And when everyone else who could hold a brush was in the business of monstrous, grand murals, Frida’s work progressively got smaller. It’s important to point out she held her personal voice and style although she was married to Diego Rivera, one of the great muralists of the day.
Consider the extraordinary strength of identity this requires. I am so malleable of mind at times that when I see a taco, I want a taco. When I read a great work of fiction, I want to write novels. Yet Frida would watch Diego paint enormous blocks of wall for hours and days at a time, and then go home and distill her own convictions into canvases the size of coffee table books.
Great Artists Steal
In one of Frida’s more well known paintings, The Two Fridas, the artist depicts two versions of herself sitting across from each other.
Look at that. Completely original. New. Unique.
Take a look at this picture by Theodore Chasseriau, The Two Sisters:
Kahlo saw this picture at the Louvre the very same year she created The Two Fridas.
This is another reminder — originality has a cap.
Many beginner artists think the best way to go about creating original work is refusing to accept influence from anyone, shutting out the world to attempt at something completely unique and true.
Instead, the opposite is true. The great artist must observe and consume as much as possible, allowing herself to be malleable to the styles, the choices, the compositions, the ideas, and the philosophies of old masters now gone.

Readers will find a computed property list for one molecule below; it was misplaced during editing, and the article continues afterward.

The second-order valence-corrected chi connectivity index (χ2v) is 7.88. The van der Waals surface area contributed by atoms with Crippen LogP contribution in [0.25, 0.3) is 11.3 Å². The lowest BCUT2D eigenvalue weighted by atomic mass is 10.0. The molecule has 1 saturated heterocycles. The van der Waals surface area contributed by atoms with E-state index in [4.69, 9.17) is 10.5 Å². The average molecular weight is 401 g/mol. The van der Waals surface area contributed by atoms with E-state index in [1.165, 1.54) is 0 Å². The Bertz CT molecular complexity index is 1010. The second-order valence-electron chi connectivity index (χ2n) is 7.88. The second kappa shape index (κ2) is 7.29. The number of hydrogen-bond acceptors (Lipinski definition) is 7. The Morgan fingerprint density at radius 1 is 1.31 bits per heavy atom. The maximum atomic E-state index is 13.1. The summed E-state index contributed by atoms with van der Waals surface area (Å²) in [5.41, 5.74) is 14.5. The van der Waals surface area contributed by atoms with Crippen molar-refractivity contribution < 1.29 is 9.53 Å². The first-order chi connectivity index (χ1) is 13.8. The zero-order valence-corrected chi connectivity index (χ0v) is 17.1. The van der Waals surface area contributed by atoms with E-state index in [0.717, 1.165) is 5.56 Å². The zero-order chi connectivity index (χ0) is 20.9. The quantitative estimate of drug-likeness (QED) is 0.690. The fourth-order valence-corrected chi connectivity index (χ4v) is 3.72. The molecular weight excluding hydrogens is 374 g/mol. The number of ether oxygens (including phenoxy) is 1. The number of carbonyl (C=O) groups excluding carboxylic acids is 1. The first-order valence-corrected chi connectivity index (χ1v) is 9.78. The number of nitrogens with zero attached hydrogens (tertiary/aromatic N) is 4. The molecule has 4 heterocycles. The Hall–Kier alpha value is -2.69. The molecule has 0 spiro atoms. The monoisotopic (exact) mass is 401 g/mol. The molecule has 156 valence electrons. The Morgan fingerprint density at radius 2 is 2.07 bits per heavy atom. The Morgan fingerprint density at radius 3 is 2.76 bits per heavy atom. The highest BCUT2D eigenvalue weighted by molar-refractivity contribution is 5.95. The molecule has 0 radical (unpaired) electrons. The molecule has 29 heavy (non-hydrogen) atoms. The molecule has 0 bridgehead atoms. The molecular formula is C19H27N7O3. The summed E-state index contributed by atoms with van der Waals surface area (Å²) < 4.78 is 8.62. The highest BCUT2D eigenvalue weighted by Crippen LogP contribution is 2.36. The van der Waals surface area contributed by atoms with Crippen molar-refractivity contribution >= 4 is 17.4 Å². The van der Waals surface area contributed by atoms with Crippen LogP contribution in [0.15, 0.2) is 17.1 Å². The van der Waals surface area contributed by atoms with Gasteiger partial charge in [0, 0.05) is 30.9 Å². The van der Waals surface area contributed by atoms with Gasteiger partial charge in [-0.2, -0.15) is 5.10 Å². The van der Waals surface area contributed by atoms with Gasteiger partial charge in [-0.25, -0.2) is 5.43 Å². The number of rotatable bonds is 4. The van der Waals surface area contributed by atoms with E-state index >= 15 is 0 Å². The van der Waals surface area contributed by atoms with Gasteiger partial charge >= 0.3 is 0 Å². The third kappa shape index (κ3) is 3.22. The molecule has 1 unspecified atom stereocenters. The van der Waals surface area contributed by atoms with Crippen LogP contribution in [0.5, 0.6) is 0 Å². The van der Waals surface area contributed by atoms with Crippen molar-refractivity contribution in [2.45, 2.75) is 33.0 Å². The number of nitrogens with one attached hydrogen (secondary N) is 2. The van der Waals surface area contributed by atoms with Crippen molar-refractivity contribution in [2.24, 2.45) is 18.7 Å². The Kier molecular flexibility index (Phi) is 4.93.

Practically, the concept is simple — take an idea which has been proven to work. Then make it your own.
Greatness by Association
Though her marriage to Diego was… well, a disaster, it did not come without its benefits.
Diego was well connected and well respected in the artist’s community. This meant that once he and Frida left Mexico, her social network would have been flooded creative professionals. His work took him all over the work, including what could have been called the capital of art at the time — Paris.
At its core, creativity is nothing more than combining existing elements to produce new and interesting solutions.
Most of the time, too much emphasis is placed on the output of art, and not enough on the input. Even though she had not started painting consistently, Frida would have seen as much art as anyone else on the planet. Today, we are so exposed it is taken for granted. Want to see the Mona Lisa? Done. Curious about Monet’s Water Lillies? No need to plan a big trip.
Today, humanity’s entire art history is within 2 seconds of your searching. Frida had this education 60 years before everyone else.
This is not a small thing.
But there is a clear difference between information and instruction. Frida also would have been granted access to the mind of the modern artist. She knew how they thought. She knew how they dreamed. She knew how the went from Point A (blank canvas) to Point B (finished masterpiece).
By the time her Muse began shouting at her, she was equipped with the technical skills as well as the mindset to make a big difference.
Viva La Vida
After months of articles, wikis, videos, and random research, the last piece of information I consciously absorbed before sitting to write this piece were these three words:
Viva la Vida.
It was the name of Kahlo’s last painting, the phrase she wrote 8 days before her death. Aged just 47, closing out a journey of pain and struggle, of affairs and suffering, of broken heart and body, Kahlo still chose these words to remain at the end of her legacy:
Viva la Vida.
Long live life.